Where can we go?


It's hard to comprehend the depth and vastness of the ocean. It's also hard to comprehend how deep 100m is (which is how deep the OpenROV can go).

Our pal Brian Sullivan from the Google Oceans team has made this amazing graphic using the Google Earth Engine, showing exactly how much of the world's oceans are less than 100m deep:


Two things this made me realize:
1) We've got a lot of great exploring to do with the OpenROV.
2) We need to build one to go even deeper.

Cheaper and deeper!


Is the limitation due to signal loss over the cable on lenghts over 100m, or becouse of the rov/pressure?




Ok, well that sounds nice. the open rov project for me is essentially the electronics configuration, which give people the oportunity to build a rov that can go even deeper than 100m.


Since u have a "shell only" kit in the store I think u should ad a "electronics only" kit!


That's awesome! Excited to see your design!
That's a good point - we figured we'd offer the parts that we produce, like the controller board and IMU board, and then the rest of the electronics you could source yourself.

Keep us posted!


Hi Joel, one of many project ideas is to incorporate the core or brain, if you will, of the ROV on to deeper platforms, even quite different ones, where the controller could be as plug-n-play on a benthic rover as it is on the ROV kit, as it could be on an AUV. It's possibly a fundamental necessity for this budding community of marine explorers.


In NASA we had a saying when they came out with "faster, better, cheaper" which was "pick two." While I'm afraid the answer to "cheaper and deeper" may be to pick one, I do look forward to the challenge.


Hi friends:

I've been playing with some numbers and parts from the same stores as there from the original OpenROV matherial list.

Deeper means stronger, and improving the wiring passthrough.

Togheder with those numbers I've check for the less required changes to the original 100m ROV.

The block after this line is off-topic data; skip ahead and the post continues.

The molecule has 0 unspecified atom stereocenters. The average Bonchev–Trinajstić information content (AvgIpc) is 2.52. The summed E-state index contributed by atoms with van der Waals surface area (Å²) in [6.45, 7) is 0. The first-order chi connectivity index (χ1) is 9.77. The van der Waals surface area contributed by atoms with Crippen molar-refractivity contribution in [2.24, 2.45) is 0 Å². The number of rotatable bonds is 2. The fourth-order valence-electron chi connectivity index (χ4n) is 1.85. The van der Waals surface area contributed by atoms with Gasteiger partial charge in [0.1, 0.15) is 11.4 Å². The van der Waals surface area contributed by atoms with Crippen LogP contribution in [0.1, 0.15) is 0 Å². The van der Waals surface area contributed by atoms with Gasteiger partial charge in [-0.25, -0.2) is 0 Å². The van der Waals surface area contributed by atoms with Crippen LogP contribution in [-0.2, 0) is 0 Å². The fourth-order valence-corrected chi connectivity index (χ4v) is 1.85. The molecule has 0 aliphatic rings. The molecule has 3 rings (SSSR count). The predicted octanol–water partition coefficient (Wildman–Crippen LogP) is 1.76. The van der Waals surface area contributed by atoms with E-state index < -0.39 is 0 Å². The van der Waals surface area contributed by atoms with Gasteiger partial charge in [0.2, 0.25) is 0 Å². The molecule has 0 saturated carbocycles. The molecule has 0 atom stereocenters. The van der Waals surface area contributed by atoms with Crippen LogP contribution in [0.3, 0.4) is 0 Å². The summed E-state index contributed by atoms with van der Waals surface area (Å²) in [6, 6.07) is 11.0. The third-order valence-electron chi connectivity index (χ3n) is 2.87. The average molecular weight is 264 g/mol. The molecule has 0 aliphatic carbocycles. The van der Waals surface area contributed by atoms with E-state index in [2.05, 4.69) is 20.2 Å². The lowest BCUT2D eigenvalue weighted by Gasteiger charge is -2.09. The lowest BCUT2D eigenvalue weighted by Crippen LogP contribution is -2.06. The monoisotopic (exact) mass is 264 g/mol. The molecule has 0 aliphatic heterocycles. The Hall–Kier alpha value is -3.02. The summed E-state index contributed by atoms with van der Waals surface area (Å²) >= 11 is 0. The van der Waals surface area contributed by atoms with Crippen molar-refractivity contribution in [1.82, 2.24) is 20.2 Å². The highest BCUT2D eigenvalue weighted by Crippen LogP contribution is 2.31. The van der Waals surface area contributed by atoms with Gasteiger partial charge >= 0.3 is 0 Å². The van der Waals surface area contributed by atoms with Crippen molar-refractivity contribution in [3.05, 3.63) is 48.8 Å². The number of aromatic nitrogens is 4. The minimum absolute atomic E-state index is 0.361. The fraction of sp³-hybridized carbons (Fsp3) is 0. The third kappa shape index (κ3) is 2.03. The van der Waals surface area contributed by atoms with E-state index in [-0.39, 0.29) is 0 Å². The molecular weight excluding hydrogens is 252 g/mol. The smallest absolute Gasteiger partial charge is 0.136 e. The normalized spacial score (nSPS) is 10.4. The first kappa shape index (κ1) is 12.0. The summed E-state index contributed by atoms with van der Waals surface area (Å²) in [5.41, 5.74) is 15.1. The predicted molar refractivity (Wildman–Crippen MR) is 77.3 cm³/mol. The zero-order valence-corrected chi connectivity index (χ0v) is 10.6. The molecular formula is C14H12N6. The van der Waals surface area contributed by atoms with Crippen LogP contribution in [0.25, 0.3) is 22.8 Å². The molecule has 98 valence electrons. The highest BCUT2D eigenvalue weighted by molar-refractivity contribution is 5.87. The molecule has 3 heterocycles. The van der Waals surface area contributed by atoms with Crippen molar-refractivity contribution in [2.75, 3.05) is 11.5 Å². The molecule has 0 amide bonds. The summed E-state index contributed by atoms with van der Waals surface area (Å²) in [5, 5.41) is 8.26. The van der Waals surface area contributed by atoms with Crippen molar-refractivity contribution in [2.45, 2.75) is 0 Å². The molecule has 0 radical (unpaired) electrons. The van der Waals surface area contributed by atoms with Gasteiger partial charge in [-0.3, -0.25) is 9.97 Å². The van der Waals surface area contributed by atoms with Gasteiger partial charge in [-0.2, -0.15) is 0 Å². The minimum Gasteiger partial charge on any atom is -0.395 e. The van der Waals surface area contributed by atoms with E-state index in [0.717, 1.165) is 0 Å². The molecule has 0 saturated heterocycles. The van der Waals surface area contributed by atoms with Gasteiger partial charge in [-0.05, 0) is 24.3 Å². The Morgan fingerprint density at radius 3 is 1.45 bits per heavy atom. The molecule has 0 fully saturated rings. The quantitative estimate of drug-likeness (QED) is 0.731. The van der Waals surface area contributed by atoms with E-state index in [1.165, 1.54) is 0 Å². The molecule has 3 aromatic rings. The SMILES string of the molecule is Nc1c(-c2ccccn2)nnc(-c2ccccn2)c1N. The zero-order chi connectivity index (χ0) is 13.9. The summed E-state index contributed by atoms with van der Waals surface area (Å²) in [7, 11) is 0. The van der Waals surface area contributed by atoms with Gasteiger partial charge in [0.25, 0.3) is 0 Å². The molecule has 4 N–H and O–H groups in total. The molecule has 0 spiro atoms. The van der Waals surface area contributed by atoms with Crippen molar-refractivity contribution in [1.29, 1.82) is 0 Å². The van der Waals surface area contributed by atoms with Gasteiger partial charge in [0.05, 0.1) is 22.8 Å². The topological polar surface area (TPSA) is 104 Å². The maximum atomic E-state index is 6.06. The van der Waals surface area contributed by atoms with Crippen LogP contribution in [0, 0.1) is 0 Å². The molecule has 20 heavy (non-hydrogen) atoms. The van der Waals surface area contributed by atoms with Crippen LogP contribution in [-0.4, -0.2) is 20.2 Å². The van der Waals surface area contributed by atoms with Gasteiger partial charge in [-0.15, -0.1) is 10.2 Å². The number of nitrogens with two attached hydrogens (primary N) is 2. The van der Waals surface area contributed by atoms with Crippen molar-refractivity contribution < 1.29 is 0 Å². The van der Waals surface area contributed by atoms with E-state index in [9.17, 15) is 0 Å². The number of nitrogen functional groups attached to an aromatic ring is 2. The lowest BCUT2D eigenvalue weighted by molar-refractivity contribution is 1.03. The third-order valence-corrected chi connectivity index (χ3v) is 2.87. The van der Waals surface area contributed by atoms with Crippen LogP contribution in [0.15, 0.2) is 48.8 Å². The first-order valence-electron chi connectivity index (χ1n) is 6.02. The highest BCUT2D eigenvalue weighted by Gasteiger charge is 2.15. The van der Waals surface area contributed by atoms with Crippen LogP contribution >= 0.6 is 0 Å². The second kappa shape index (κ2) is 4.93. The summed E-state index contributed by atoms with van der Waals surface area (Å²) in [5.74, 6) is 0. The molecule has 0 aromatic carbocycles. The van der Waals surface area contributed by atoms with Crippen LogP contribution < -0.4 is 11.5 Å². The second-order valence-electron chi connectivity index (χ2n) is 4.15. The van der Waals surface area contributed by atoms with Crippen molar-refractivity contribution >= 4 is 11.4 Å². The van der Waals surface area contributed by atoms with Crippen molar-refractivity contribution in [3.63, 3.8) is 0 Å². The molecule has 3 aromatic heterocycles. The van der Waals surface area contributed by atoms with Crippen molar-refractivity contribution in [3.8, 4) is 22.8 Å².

My results say that a simple framing and minor changes, could improve actual ROV operating depth to 157 meters (n=0.8).

Going beyond this requires changing both end caps design and building. Caps modification, cylinder change and internal framing, working togheder, could achive, from my numbers around 400 meters depth with no significative price increase (More optimistic numbers reach over 700m depth).

Passing wires from inside to outside the main cylinder could be done by coper wire hot-clinching, with an external tile for reinforcement and watertightness.

Electronics is no my thing, but this ... IS.



700m...wicked! that's ~2297 ft! Mesopelagic zone here we come!


Looks like we’re going to have to knock our heads together for an Open TMS cage for the MK3 Open ROV! got a few ideas already in my head for such a project :slight_smile:


Those are the datas I'm using. Please correct me if they are not OK.

Mat: Cast Acrylic (PMMA)

Units (IS -- > meter, Newton, derived unit Pascal= N/m²)

Young Mod: 2800000000 Pa
Ult tens str 69000000 Pa
Shear str 62000000 Pa
Comp str 117500000 Pa
Poisson rat 0.35

We can surely increase working depth.


in the depth test, my openROV descended safely to 230m with very simple changes and with only a small increase in cost.

OpenROV can currently communicate to just under 300m as is. which is awesome!


Great, Darcy.

Good results. Glad to know my calculations fit your results, albeit Im more "conservative" as mine are not real tests.

Im using a safety factor of 0.8 as per ABS rules.

About end caps...

The goal is achieving a pressure between disks gaskets and tube, bigger than hydrostatic pressure. A reasonable factor would be 0.8 (1.25 times bigger).

The problem is that as depth increases, tube buckling increases as well. Distortion leads to a reaction at the inner disk, wich will be the only one working as a support, making effective pressure on the gasket to decrease.

At the same time, all radial pressure is transferred to only one of the disks, the inner one, which own buckling is increased, by the way could achieve an overload situation.

As it can be seen at the pic above, a collateral effect, is that effective force on the gaskets and disks, starts to have a significative axial component (F'), and then .....

- Force is no more "normal" to disks and gaskets. Arrangement efficiency decreases (Is a cuadratical and not a linear function of hydrostatic pressure)

- Reaction force + Pressure -----> Disks distortion increases.

For depth range improvement:

A new design of "End Caps" is required. That design, would have to work against the E Tube distortion. May be by an external ring with its own gaskets working from outside.

A way to limit the E Tube distortion is also a requirement. This, from my point of view can be achieved by a thicker wall, or by a "wise" internal framing.

Finnally as we say here "There always exists a Technical indetermination, but never an echonomical one" or ... waht is the same "Among all thechnical solutions, the cheaper is the better"